On reaching the top, the friendly staff at the tourist desk hand over a navigation map of the site and also offer guide service for a fee. I was accompanied by my Peruvian friend, who had earlier been to Machu Pichhu couple of times and offered to be my guide. I also got my passport stamped with the name “Machu Pichhu” asa souvenir. The air is really thin at the top and care needs to be taken not to over exert. Fortunately the weather was extremely sunny and pleasant that day (20 degrees Celsius),which is a rarity. Maybe we were blessed by the Sun God that day. Located about 2.400 meters above sea level on a small hilltop between the Andes mountain Range, the mystical city soars above the Urabamba Valley below. Built by the Inca Kings, this majestic structure was considered a lost city until it was discovered in 1911 by an American archaeologist named Hiram Bingham and later declared a UNESCO World Heritage site in 1983. It was estimated that approximately 1,200 people could have lived in the area, though many say it was most likely used as a retreat for Inca rulers. Due to it’s isolation from the rest of Peru,living in the area full time would require traveling great distances just to reach the nearest village. Since majority of the Incan population lived in and around the Andes Mountains, cities like Machu Picchu were generally reserved for those of a more rich and noble blood. It still remains a mystery as to how and why this ancient city fell. Was it war, earthquake, smallpox or the ruthless Spanish invasion? However the Spanish invaders did not know about Machu Pichhu although they controlled the majority of Inca Empire settlements, including nearby Cusco. Had they known about this site, when they arrived in the 1500's, Machu Picchu would probably have been lost to the world as local people say. As local history goes, Machu Picchuwas probably built around the year 1450 AD, and it only thrived for approximately 100 years. Once abandoned, the site survived only within the knowledge of locals who knew about its existence. Machu Picchu would live in lore until its rediscovery in 1911 by Hiram, who was exploring the area when he found the ruins with the help of a local farmer. Coincidentally Bingham found thousands of Inca artifacts upon his discovery of the ruins which are now housed at a museum in Cusco. Due to the fact that it had remained in obscurity for hundreds of years, Machu Picchu has been preserved and appears today much like it would have during its heyday. Among the most impressive characteristics of Machu Picchu is the technique that was employed to build it. It is still a general mystery as to how the In camanaged to move the large rocks that they used to construct the city,especially when you consider how it is perched almost precariously over the Urubamba River valley. You will likely stand in awe upon examining how these rocks were so expertly joined without the use of cement. The rocks of Machu Picchu were painstakingly carved until they perfectly fit the stones around them. Since the timing of my visit coincided with the Inti Raymi or Sun God festival celebrated on June 22nd (shortest day of the year in the southern hemisphere), the period is considered very high season. There were lot of tourists especially from US, Japan and Europe. I could sight one lone Indian couple from Hyderabad in the crowd of about 2,500 visitors which is the maximum allowed in a day bythe Peruvian Government. The adventurous tourists take the Inca trail to Machu Pichhu that lasts 2 to 4 days of trekking. Some even scale the nearby mountain called Waynapicchu located quite a distance from the main site. At Machu Pichhu one can visit three primary structures i.e. Intihuatana (Hitchingpost of the Sun), the Temple of the Sun, and the Room of the Three Windows. We used the route map to cover these places as well as Astronomical observatory, Temple of the Condor (bird worshipped by the Incas) and the fountains. I was amazed to see a rock resembling a sun dial perhaps used as a clock those days; vessel like objects and the huge condor bird carved in stone. The Temple of Sun God is prohibited to the visitors as reconstruction activity is still going on. The site is secured by guards posted all over the place, perhaps to ensure safety of this marvelous structure. The stepped terraces apparently used for agriculture is really intriguing and I could sight few llamas (National animal of Peru)grazing on the lush green grass. Close to the Astronomical observatory, there are orchids and trees with beautiful flowers, which are soothing to the eyes.It takes about 3 hours to see the entire site of Machu Pichhu and those interested in archaeology could perhaps spend an entire day. Thanks to the lovely weather, we were not tired even after 3 hours of hard trekking. Since no food is allowed within the premises we had to go back to Aguas Calientes for lunch followed by shopping for souvenirs to take back memories of Machu Pichhu. There are plenty of restaurants that serve all kind of cuisines but I settled down for a local Peruvian restaurant. The trip back to Cusco left me with profound memories of this great wonder and i tremains even after I landed in India.It’s a mysterious location, which leaves lot of questions unanswered even to this date. A must see location for those who love adventure and want to be left intrigued for years to come.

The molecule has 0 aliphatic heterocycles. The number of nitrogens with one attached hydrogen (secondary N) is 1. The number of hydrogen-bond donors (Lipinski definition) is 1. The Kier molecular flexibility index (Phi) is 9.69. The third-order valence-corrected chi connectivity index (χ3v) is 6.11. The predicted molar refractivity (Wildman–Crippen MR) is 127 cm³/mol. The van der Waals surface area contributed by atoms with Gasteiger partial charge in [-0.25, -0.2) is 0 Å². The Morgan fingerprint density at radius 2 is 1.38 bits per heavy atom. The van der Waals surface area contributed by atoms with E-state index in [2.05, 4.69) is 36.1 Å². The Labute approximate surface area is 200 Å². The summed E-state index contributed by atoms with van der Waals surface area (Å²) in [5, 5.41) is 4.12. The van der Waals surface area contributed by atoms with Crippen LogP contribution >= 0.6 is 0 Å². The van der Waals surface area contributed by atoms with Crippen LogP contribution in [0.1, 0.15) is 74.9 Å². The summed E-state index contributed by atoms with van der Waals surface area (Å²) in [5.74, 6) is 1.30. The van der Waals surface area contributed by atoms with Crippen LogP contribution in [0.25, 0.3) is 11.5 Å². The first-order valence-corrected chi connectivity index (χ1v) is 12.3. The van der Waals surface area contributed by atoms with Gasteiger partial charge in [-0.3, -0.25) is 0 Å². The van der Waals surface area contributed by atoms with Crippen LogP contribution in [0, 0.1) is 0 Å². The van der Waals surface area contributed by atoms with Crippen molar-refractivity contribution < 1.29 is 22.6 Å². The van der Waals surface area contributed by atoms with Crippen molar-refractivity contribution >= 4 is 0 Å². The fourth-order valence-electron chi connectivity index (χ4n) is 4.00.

Photo of Machu Picchu, Aguas Calientes, Cusco, Peru by Arvind Kamath